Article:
The Michigan Department of Education today released a new system for reporting on the performance of Michigan schools. The information, found at mischooldata.org, reports on two different, non-aligned performance measures.
The first measure is the top to bottom list. The top to bottom list is based on things like MEAP proficiency, improvement on the MEAP, graduation rates, and other things over the course of two years. While important, it is based on less information than Excellent Schools Detroit's Scorecard, and it merely ranks schools against each other. It does not tell you what the rankings mean. Because of that, being in the 99th percentile means that a school is probably one of the best in the state, but doesn't necessarily mean that it measures up nationally.
The second measure released by the MDE is a color-coding of schools. This measures the size of the gap between the highest scoring and lowest scoring students on the MEAP at that school or in that district. When those gaps are really big, a school or district earns a red rating. When the gaps are really smaller, they earn a green rating.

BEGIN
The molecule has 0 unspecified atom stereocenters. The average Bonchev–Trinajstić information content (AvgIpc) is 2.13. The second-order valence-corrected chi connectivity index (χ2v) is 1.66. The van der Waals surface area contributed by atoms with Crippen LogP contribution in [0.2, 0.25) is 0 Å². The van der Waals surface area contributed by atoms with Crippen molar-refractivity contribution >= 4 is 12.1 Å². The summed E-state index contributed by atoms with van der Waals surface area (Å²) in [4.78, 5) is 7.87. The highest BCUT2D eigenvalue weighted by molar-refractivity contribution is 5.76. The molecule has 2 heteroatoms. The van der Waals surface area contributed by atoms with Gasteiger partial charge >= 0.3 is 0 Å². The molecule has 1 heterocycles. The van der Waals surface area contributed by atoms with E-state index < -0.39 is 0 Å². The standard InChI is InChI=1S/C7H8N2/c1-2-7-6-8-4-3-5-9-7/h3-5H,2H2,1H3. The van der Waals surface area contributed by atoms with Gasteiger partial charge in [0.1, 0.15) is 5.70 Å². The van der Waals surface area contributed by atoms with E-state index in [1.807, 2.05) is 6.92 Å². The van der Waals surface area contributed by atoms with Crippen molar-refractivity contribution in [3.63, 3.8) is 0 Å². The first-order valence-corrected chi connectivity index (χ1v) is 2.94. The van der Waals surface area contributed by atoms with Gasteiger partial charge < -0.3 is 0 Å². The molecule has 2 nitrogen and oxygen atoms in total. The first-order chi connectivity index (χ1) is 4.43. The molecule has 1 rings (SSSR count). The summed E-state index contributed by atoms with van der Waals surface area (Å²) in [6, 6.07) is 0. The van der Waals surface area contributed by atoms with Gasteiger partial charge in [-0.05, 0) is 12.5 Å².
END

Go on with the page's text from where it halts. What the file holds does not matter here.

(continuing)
What does it all mean? Bottom line, these are important tools that are primarily designed for schools and policymakers to use. Although they could be simpler and more coherent, as our colleagues at Education Trust-Midwest contend, we should all pay attention to the MDE's reports. However, for parents, the simplest, most comprehensive and rigorous tool they can use is the one designed for them. Excellent Schools Detroit's Scorecard is based on more comprehensive information -- some that the state doesn't even have, includes measures that parents believe are important (like school climate), and is based on a standard that makes an A on our scorecard an A anywhere. We encourage parents to continue to use scorecard.excellentschoolsdetroit.org to find out how Detroit schools stack up.